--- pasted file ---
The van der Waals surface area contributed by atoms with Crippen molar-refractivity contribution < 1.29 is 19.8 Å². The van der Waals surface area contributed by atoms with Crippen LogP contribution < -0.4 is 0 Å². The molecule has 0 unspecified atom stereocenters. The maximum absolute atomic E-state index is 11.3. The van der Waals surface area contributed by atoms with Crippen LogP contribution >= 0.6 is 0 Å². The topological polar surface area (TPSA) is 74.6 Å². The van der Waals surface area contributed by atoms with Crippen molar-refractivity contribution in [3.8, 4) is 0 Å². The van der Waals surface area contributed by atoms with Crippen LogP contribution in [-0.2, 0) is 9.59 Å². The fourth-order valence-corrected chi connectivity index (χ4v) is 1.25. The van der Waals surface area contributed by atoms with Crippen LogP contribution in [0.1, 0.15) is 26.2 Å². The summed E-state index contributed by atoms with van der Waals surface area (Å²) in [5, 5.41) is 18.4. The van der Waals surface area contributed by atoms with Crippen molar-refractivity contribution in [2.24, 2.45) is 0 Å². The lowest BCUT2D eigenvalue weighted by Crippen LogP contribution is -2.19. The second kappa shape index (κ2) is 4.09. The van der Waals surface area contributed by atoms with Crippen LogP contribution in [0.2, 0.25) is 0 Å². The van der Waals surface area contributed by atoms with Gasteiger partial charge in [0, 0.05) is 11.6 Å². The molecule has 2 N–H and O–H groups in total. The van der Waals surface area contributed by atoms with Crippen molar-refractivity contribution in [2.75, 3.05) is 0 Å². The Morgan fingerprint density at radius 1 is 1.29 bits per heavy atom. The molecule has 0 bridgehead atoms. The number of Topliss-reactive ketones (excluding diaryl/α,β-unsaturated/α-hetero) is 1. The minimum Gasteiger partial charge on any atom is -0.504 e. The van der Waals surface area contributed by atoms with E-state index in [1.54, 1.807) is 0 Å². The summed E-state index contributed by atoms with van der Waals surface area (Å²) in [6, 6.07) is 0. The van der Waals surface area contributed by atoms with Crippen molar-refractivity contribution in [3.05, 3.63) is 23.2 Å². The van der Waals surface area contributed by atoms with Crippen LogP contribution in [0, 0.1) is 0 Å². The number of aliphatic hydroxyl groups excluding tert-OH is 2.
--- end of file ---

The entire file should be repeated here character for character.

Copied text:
The van der Waals surface area contributed by atoms with Crippen molar-refractivity contribution < 1.29 is 19.8 Å². The van der Waals surface area contributed by atoms with Crippen LogP contribution < -0.4 is 0 Å². The molecule has 0 unspecified atom stereocenters. The maximum absolute atomic E-state index is 11.3. The van der Waals surface area contributed by atoms with Crippen LogP contribution >= 0.6 is 0 Å². The topological polar surface area (TPSA) is 74.6 Å². The van der Waals surface area contributed by atoms with Crippen molar-refractivity contribution in [3.8, 4) is 0 Å². The van der Waals surface area contributed by atoms with Crippen LogP contribution in [-0.2, 0) is 9.59 Å². The fourth-order valence-corrected chi connectivity index (χ4v) is 1.25. The van der Waals surface area contributed by atoms with Crippen LogP contribution in [0.1, 0.15) is 26.2 Å². The summed E-state index contributed by atoms with van der Waals surface area (Å²) in [5, 5.41) is 18.4. The van der Waals surface area contributed by atoms with Crippen molar-refractivity contribution in [2.24, 2.45) is 0 Å². The lowest BCUT2D eigenvalue weighted by Crippen LogP contribution is -2.19. The second kappa shape index (κ2) is 4.09. The van der Waals surface area contributed by atoms with Crippen LogP contribution in [0.2, 0.25) is 0 Å². The van der Waals surface area contributed by atoms with Gasteiger partial charge in [0, 0.05) is 11.6 Å². The molecule has 2 N–H and O–H groups in total. The van der Waals surface area contributed by atoms with Crippen molar-refractivity contribution in [2.75, 3.05) is 0 Å². The Morgan fingerprint density at radius 1 is 1.29 bits per heavy atom. The molecule has 0 bridgehead atoms. The number of Topliss-reactive ketones (excluding diaryl/α,β-unsaturated/α-hetero) is 1. The minimum Gasteiger partial charge on any atom is -0.504 e. The van der Waals surface area contributed by atoms with E-state index in [1.54, 1.807) is 0 Å². The summed E-state index contributed by atoms with van der Waals surface area (Å²) in [6, 6.07) is 0. The van der Waals surface area contributed by atoms with Crippen molar-refractivity contribution in [3.05, 3.63) is 23.2 Å². The van der Waals surface area contributed by atoms with Crippen LogP contribution in [0, 0.1) is 0 Å². The number of aliphatic hydroxyl groups excluding tert-OH is 2.